While I’m waiting to hear from publishers to whom I’ve submitted the proposal for Syd’s biography I’ve been working on a series of geneological stories. This was a little vignette I wrote about Christiana Link, the mother of … well, you’ll have to read the book to see where she fits. I thought it was a lovely name, lovely village, great story. Only trouble is I made a mistake. Christiana isn’t the mother of my ancestor as I thought. She was married on the same day and I conflated two forms.

Here is the story of Christiana Link and William Hedge, who were not, and never will be, my ancestors.

The Girl from the Village of Apple Blossoms

Putley is an ancient village, close to the Roman road. The eleventh century Domesday Book mentions the collection of houses at Putterlee. A “lee” is a wooded glade. It is a tiny village which, for centuries, has been renowned for the fragrant orchards which produced cider and sherry for the London market.

The barrels have trundled through the narrow lanes pulled by horse and cart along the Roman Road to London, sometimes slowing for pilgrims who, for centuries, have walked The Way of St James or the Camino de Santiago de Compostela, pilgrimage paths from the cathedral of Santiago da compostela in north-west Spain to St. James Garlickhythe in London. Along the route, they would rest and have their credencial, or pilgrim’s passport, stamped with the impression of a scallop shell.

Christiana Links was born in the Herfordshire countryside and was christened by her parents Thomas and Ann on 5 April 1773 in the Putley church built by William De’Evreux, one of William the Conqueror’s knights. Beside the church in the village graveyard, a 14th-century churchyard cross with magnificent carvings still rises up above the humble tombstones, just as it did on the day the girl was baptised.

The villages would sometimes take in the pilgrims and hear their stories, learning more of the world beyond their apple orchards. The men who arrived with their wagons to take the cider to London also brought stories of the ancient city and, by the time Christiana was born, they were speaking of a city that was spreading eastwards and had already consumed the quiet country fields around Bethnal Green.

Putley’s cider and sherry were sold at a market beside the dock at Garlickhythe. Hythe means landing place and the reference to garlic arose because, from at least the twelve century, ships from France arrived with garlic and wine.

Even without the news from the merchants and pilgrims, the villages of Putley knew the world was changing. The nearest village was Mordiford. They were all related, the people of Putley and Mordiford, sharing a limited number of surnames.

Christiana was born into the world of enclosures, when the new merchant class determined to buy land. But the old aristocracy, some the remnants of knights of the Normans but more the landed gentry who had been granted the land confiscated by Henry VIIIth from the Catholic monasteries, had land ownership in a stranglehold So the merchants turned their attention to the ancient commons, land surrounding villages on which everyone could graze a limited number of stock and they passed laws which allowed the commons to be sold to private ownership. It was brutal and produced shock waves which ripple to today.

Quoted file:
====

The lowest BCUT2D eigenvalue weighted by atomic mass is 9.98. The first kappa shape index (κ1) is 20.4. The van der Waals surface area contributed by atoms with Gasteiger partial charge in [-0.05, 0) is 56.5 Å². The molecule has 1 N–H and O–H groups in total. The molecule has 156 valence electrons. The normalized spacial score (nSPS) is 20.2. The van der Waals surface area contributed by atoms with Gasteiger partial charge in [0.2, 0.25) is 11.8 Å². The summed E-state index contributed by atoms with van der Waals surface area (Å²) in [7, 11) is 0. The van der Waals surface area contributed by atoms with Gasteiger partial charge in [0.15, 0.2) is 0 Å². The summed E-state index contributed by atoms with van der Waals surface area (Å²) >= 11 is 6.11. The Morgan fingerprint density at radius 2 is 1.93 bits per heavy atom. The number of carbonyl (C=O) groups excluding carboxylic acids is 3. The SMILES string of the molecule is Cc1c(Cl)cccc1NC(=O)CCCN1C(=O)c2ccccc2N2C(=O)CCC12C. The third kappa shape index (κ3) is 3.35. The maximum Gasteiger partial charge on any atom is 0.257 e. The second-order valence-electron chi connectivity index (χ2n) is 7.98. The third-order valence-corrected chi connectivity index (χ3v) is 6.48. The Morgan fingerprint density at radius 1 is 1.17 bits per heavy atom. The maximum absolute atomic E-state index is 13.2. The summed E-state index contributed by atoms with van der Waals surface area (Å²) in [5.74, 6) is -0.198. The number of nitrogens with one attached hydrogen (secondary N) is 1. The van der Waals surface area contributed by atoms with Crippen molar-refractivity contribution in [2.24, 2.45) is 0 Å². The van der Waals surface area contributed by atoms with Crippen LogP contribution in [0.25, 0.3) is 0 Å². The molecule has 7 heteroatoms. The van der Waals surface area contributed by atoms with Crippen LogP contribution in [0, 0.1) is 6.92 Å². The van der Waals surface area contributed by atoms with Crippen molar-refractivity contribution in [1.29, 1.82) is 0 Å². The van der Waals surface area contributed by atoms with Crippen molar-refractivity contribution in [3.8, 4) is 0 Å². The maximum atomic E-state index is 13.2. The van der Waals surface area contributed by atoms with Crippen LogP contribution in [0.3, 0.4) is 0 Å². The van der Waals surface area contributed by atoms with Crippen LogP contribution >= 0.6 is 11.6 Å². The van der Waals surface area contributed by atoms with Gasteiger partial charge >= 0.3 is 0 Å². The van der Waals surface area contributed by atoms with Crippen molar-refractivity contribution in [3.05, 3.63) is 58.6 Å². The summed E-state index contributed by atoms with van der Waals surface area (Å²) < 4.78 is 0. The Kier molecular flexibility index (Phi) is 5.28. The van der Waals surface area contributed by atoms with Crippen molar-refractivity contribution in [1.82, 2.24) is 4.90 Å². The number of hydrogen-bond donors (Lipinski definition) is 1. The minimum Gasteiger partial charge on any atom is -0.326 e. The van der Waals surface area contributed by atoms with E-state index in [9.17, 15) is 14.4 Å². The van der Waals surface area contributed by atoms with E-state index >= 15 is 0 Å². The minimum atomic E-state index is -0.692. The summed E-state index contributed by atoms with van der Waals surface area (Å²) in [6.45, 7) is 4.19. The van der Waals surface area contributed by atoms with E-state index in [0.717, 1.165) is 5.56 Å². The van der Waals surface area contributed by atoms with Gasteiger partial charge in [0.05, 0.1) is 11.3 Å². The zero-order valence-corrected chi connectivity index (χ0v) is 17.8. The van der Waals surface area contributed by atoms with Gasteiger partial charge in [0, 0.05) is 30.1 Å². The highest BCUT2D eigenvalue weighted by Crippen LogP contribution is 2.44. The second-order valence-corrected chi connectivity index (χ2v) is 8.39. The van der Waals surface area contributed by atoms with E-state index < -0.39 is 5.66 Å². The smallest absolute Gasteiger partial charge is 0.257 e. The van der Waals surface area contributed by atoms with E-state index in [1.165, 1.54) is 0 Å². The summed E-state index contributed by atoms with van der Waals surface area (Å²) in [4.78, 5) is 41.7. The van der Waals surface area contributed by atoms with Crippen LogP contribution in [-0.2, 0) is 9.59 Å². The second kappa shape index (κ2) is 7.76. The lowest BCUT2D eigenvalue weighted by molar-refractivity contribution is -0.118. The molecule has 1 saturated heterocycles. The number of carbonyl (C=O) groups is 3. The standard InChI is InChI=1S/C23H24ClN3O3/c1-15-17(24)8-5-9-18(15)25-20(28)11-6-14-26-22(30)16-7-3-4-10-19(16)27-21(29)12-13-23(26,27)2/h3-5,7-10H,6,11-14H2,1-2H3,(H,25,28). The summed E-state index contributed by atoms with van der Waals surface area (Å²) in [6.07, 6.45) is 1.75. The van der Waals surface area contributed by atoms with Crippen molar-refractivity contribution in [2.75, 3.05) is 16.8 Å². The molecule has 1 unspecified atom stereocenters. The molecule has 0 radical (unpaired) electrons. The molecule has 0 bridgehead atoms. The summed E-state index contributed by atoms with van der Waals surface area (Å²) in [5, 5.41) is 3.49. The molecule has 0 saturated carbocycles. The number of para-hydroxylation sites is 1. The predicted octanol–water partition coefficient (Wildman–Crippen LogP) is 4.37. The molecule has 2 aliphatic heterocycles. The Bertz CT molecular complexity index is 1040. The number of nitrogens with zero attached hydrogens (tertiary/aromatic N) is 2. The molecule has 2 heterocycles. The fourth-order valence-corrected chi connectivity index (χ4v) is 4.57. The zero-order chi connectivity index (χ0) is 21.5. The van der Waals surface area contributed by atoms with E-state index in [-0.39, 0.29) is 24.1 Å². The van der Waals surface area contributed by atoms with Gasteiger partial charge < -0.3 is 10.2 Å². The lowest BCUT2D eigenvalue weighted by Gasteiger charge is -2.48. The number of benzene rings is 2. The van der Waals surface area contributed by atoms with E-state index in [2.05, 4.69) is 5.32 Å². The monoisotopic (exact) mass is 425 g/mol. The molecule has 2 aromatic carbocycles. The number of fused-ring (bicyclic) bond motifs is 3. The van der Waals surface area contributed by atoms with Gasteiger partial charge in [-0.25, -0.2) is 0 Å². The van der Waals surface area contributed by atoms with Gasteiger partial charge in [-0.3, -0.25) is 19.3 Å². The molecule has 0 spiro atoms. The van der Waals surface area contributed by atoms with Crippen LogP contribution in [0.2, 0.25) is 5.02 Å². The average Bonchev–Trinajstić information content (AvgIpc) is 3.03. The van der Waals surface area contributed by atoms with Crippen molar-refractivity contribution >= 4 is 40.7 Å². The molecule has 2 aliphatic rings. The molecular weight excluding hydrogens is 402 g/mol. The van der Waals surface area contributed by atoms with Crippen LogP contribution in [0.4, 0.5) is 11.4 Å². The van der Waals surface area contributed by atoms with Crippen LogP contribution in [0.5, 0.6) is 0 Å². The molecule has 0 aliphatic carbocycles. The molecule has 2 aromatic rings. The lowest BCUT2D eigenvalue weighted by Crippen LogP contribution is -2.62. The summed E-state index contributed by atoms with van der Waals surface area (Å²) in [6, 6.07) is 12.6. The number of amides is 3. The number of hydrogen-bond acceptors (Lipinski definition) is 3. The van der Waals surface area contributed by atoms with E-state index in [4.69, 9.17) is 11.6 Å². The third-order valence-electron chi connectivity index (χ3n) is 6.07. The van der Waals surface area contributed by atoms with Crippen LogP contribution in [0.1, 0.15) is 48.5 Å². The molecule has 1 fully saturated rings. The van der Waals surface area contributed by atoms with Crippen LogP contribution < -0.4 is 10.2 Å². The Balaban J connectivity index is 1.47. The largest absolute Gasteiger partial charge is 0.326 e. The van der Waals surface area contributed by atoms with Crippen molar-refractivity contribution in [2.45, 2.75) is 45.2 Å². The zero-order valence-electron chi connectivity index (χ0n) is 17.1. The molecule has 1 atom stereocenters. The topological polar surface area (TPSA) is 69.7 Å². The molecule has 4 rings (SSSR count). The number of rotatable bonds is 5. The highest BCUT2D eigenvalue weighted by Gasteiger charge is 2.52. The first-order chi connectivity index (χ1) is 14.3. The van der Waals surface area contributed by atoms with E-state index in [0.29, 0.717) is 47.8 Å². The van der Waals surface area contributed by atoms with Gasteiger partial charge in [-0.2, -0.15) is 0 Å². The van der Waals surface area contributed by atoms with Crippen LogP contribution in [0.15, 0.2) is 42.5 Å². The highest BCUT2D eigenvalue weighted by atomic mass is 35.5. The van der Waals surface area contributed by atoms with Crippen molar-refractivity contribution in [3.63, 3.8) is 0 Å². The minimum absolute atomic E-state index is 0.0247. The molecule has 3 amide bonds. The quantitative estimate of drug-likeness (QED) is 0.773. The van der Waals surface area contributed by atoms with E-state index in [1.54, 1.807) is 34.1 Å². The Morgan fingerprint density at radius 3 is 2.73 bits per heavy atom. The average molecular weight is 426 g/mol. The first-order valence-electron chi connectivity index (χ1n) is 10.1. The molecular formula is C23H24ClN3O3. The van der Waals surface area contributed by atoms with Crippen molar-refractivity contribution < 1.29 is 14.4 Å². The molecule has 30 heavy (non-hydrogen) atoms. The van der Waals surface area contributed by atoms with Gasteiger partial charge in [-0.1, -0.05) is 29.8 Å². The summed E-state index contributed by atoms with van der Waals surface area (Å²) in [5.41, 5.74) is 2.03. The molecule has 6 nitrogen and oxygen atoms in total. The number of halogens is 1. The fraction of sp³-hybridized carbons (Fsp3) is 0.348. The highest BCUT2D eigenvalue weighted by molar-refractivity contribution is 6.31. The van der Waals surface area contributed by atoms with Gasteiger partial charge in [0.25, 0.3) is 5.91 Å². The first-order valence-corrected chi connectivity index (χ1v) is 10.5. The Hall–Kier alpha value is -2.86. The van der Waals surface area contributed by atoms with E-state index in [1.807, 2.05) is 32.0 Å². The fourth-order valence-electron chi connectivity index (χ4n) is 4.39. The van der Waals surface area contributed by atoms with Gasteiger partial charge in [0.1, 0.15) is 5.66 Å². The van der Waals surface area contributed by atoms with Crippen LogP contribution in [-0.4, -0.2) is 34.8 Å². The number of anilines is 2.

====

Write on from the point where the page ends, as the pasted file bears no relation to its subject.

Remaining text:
It required harsh new laws which, overnight, produced an explosion of new crimes. From 1765, judges could hand out the death penalty for the following offences:

Murder; treason; coining money; arson; rape; sodomy; piracy; forgery; destroying ships; bankrupts concealing their possessions; highway robbery; house breaking; pick pocketing or stealing over one shilling; shoplifting over five shillings; stealing bonds or bills; stealing above 40 shillings in any house; stealing linen; maiming cattle; shooting at a revenue officer; pulling down houses or churches; destroying a fishpond, causing the loss of fish; cutting down trees in an avenue or garden; cutting down river banks; cutting hop binds; setting fire to corn or coal mines; concealing stolen goods; returning from transportation; stabbing an unarmed person; concealing the death of a bastard child; maiming a person; sending threatening letters; riots by 12 or more persons; stealing from a ship in distress; stealing horses, cattle or sheep; servants stealing more than 40 shillings from their master; breaking bail or escaping from prison; attempting to kill privy councillors; sacrilege; armed smuggling; robbery of the mail; destruction of turnpikes or bridges (Steve Jones, Capital Punishment, 1992).

Between 1700 and 1800 there were over 200 crimes which warranted the death penalty. In 1718 the Transportation act was passed, allowing the death penalty to be transmitted to transportation. Between 1718 and 1776, two British people were transported every day, totalling almost 50,000 British convicts were transported to the Americas where they were sold into slavery. By 1772, 60% of all male convicts in England were being transported and by 1775 only 10%  received prison sentences.

The villagers of Mordiford were hit hard by this new regime. The Links appear disproportionately in the statute books and many of Christiana’s cousins died in America. Most of the transported Links were sent to Pennsylvania, which remains the state with the largest concentration of that surname in the United States.

Christiana did not suffer this fate. She was in her twenties when she caught the eye of William Hedge. He was from the Parish of St James so he was very likely one of the men who arrived to take the cider to London. They were married on 26 Nov 1797 in St James Garlickhithe in the City of London. The girl from the village of apple blossoms went to live in the city.

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